LAST YEAR, I read a computer security checklist developed by Scott Granneman at Bryan Consulting. I was interested in his checklist because I watch at least two people an hour visit my blog site in search of address books, phone numbers and other data that could prove useful when making sales calls or bulk mailings. If you have a server in the office and you sync your phone’s address book onto the server, you’re someone with valuable information.
Because if your sync program does not encrypt your contents, it’s possible to find your stuff just by asking Google for the information. You have to know what you’re looking for but it’s not that difficult to get surprising amounts of information. Google excels at drilling through file piles faster and more exactingly than any other service used today. I have watched others do it to me.
Google can also be used to finger vulnerable parts of your information system. It can discover passwords, point out well-organised address books and offer pathways to details you really should not be reading. Once you have an important detail like a date of birth, you could pay a speciality search service like Zaba Search for much more information than Google has in its index.
I can see people doing this by looking at details emerging in the log files of my web servers. Those log files show me visitors who know how to use Google’s advanced search capabilities. Some people know that when you put quotation marks around phrases, or put a "+" in front of required words or a "-" in front of words that should not appear, they can get very specific results.
Others just use free tools like FaganFinder to rapidly configure Google to drill across millions of pages in search of very valuable information.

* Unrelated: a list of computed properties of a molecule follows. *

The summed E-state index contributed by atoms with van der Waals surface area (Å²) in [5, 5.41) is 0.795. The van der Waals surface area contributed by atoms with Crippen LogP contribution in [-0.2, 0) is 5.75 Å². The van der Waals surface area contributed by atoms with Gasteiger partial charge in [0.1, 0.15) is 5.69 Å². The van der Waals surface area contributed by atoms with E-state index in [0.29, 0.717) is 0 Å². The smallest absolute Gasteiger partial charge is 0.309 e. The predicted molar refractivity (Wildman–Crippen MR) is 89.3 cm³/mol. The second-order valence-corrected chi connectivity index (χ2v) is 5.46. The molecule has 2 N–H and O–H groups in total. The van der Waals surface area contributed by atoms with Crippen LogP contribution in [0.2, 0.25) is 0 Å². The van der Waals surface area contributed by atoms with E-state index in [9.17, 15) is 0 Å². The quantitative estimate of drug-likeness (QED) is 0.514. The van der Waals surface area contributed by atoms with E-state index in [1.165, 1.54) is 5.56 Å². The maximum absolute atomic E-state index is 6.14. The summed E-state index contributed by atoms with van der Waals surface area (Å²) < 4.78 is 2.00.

Say you want to see budget submission documents floating on the internet. Just include the search operator "filetype" along with your search request. Then ask Google for "budget filetype:xls" and see what you find.
You should get more than 350,000 hits. When you skim through the first three pages, you'll notice some items of interest to an attacker.
For example, if you play around with Google’s "intitle" operator, you can often see things that web owners don't want to share. The “intitle” operator yields surprising results in directory listings that start with "Index of", and if you run this query, you will see thousands of pages that prove my point: intitle:"index of" password. Although many of the 192,00 results are plain rubbish, others reveal plain-text passwords and still others could be cracked using common tools like Crack and John the Ripper.
Every week for the past five years, chancers have searched my web sites for these phrases: passwd, htpasswd, noindex, users.pwd, web_store.cgi, and xls. Some of these words relate to turnkey shopping cart software and web-enabled Access databases. Unless those files sit behind secure directories, they can be accessed by users without prior approval.
It’s easy to find web sites full of words and phrases that reveal sensitive information. You can see such a listing at Googledorks, a site that anyone with password-protected pages should visit. With pointers from boards.ie discussions to freely available Perl scripts, you could use the the Google Web API with scripts that automate your work and open your eyes to your vulnerabilities.
Armed with your intelligent guesswork, Google makes it easy to unearth dangerous information. The problem isn’t Google’s pernicious search capabilities. The problem sits in your office—blissfully unaware people who think no one would find their stuff among the billions of files on the internet.
Sharing records between organisations means dealing with complex systems that have many points of potential failure. Anytime you see simple-to-use internet publishing solutions you should remember that simplicity in use often degenerates into easy exposure of passwords, if the system is not set up and audited.
Google for "_vti_pvt password intitle:index.of" and you may discover passwords for Microsoft Front Page websites.
If you create web content that you would rather remain out of view, you should learn how to diredt Google and other search engines not to index that content. Several top-flight analysts, including O'Reilly Publications, have written tutorials on "Removing Your Materials From Google" and this skill should be an essential element of best practise for anyone permitted to upload material to the web.